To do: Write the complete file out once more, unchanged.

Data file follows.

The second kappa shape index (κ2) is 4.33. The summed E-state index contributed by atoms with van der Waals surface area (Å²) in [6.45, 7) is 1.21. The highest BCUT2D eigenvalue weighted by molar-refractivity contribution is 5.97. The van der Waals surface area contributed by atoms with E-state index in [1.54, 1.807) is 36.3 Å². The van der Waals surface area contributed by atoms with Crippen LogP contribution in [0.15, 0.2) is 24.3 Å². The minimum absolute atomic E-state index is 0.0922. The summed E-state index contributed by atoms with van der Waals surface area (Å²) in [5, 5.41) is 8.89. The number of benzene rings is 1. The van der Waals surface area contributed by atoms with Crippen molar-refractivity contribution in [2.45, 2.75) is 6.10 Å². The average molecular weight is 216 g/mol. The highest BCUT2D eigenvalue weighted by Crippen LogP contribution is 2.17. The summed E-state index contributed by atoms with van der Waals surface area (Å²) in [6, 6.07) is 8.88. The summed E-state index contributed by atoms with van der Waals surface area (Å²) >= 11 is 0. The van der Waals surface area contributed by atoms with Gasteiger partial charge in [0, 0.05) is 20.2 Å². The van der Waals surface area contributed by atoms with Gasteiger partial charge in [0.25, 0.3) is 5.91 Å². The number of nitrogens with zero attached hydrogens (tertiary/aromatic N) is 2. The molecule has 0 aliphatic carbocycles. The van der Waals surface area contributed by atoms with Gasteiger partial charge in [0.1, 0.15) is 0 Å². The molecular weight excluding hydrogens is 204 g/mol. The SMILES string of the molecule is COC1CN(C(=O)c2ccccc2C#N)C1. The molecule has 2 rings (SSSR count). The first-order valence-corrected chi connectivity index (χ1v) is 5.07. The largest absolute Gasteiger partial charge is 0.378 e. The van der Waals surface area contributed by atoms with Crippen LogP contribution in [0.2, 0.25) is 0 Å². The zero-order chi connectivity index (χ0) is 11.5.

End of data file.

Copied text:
The second kappa shape index (κ2) is 4.33. The summed E-state index contributed by atoms with van der Waals surface area (Å²) in [6.45, 7) is 1.21. The highest BCUT2D eigenvalue weighted by molar-refractivity contribution is 5.97. The van der Waals surface area contributed by atoms with E-state index in [1.54, 1.807) is 36.3 Å². The van der Waals surface area contributed by atoms with Crippen LogP contribution in [0.15, 0.2) is 24.3 Å². The minimum absolute atomic E-state index is 0.0922. The summed E-state index contributed by atoms with van der Waals surface area (Å²) in [5, 5.41) is 8.89. The number of benzene rings is 1. The van der Waals surface area contributed by atoms with Crippen molar-refractivity contribution in [2.45, 2.75) is 6.10 Å². The average molecular weight is 216 g/mol. The highest BCUT2D eigenvalue weighted by Crippen LogP contribution is 2.17. The summed E-state index contributed by atoms with van der Waals surface area (Å²) in [6, 6.07) is 8.88. The summed E-state index contributed by atoms with van der Waals surface area (Å²) >= 11 is 0. The van der Waals surface area contributed by atoms with Gasteiger partial charge in [0, 0.05) is 20.2 Å². The van der Waals surface area contributed by atoms with Gasteiger partial charge in [0.25, 0.3) is 5.91 Å². The number of nitrogens with zero attached hydrogens (tertiary/aromatic N) is 2. The molecule has 0 aliphatic carbocycles. The van der Waals surface area contributed by atoms with Gasteiger partial charge in [0.1, 0.15) is 0 Å². The molecular weight excluding hydrogens is 204 g/mol. The SMILES string of the molecule is COC1CN(C(=O)c2ccccc2C#N)C1. The molecule has 2 rings (SSSR count). The first-order valence-corrected chi connectivity index (χ1v) is 5.07. The largest absolute Gasteiger partial charge is 0.378 e. The van der Waals surface area contributed by atoms with Crippen LogP contribution in [0.2, 0.25) is 0 Å². The zero-order chi connectivity index (χ0) is 11.5.